For those curious about the legal justification it is as follows.
When the email system was first created everyone was using a protocol called POP (or POP3 as you might have heard of it), which is still around today. When you check email using this protocol, you would download all your email to your local machine and delete all remote email off the server. This was because email servers were considered more of a cache for your emails than an actual long term storage device like they are now. Later, a protocol called IMAP allowed this exact same functionality and you might be using this protocol right now.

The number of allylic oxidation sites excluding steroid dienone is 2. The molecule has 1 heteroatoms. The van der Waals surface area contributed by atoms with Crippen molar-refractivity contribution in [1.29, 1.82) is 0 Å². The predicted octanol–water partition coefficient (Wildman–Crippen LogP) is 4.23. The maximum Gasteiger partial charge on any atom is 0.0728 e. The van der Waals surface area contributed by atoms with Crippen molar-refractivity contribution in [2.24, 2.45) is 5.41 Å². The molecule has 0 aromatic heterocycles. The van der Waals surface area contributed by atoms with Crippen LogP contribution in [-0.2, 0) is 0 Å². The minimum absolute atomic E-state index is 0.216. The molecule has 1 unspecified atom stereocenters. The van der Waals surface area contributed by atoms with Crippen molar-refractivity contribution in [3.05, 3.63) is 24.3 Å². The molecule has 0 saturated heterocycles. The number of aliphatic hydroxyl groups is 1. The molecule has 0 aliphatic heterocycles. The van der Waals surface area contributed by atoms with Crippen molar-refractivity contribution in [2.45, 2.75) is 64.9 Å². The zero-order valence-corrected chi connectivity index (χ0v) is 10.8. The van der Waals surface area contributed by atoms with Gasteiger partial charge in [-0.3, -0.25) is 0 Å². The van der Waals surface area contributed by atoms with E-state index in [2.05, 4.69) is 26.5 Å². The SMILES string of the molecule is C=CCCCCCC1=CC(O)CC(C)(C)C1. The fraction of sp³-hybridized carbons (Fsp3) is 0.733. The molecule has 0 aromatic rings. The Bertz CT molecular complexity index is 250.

Later, web mail products like Yahoo! Mail popped up offering a website to access your email, then GMail, etc. Now we all use either IMAP, Exchange, or web based mail, which are all tools for keeping the email on the centralized server.
But the law never changed after it was written, and it was written during the POP age. The law was written so long ago that email after six months on a POP server was considered to be "abandoned". At that point, the legal analogy being made was as if you lived in an apartment/house, moved, and six months later they found a bunch of opened mail in the building. That is why the requirement is also that the email must be tagged as "read", because they legally cannot open a letter addressed to you that is closed when the mail is abandoned.